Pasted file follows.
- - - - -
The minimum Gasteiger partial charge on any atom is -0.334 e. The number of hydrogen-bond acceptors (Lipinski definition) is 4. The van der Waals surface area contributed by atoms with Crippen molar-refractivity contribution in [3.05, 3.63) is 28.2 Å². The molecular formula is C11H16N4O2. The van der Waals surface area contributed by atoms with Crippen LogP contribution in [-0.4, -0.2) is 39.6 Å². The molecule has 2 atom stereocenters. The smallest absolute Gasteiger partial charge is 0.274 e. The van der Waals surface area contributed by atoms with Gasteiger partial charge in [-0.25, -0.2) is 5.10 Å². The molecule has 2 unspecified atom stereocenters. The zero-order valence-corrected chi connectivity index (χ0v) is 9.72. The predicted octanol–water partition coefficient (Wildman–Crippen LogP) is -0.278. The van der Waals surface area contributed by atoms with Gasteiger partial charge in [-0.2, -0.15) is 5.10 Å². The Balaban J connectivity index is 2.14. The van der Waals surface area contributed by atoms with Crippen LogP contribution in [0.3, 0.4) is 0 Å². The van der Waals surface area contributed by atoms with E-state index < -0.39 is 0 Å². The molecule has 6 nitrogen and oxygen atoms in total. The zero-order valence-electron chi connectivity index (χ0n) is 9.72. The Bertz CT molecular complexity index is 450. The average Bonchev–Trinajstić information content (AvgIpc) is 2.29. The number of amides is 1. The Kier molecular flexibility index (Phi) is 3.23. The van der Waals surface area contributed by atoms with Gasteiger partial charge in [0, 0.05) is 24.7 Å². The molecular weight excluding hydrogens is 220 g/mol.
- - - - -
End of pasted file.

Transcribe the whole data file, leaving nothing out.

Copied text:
The minimum Gasteiger partial charge on any atom is -0.334 e. The number of hydrogen-bond acceptors (Lipinski definition) is 4. The van der Waals surface area contributed by atoms with Crippen molar-refractivity contribution in [3.05, 3.63) is 28.2 Å². The molecular formula is C11H16N4O2. The van der Waals surface area contributed by atoms with Crippen LogP contribution in [-0.4, -0.2) is 39.6 Å². The molecule has 2 atom stereocenters. The smallest absolute Gasteiger partial charge is 0.274 e. The van der Waals surface area contributed by atoms with Gasteiger partial charge in [-0.25, -0.2) is 5.10 Å². The molecule has 2 unspecified atom stereocenters. The zero-order valence-corrected chi connectivity index (χ0v) is 9.72. The predicted octanol–water partition coefficient (Wildman–Crippen LogP) is -0.278. The van der Waals surface area contributed by atoms with Gasteiger partial charge in [-0.2, -0.15) is 5.10 Å². The Balaban J connectivity index is 2.14. The van der Waals surface area contributed by atoms with Crippen LogP contribution in [0.3, 0.4) is 0 Å². The van der Waals surface area contributed by atoms with E-state index < -0.39 is 0 Å². The molecule has 6 nitrogen and oxygen atoms in total. The zero-order valence-electron chi connectivity index (χ0n) is 9.72. The Bertz CT molecular complexity index is 450. The average Bonchev–Trinajstić information content (AvgIpc) is 2.29. The number of amides is 1. The Kier molecular flexibility index (Phi) is 3.23. The van der Waals surface area contributed by atoms with Gasteiger partial charge in [0, 0.05) is 24.7 Å². The molecular weight excluding hydrogens is 220 g/mol.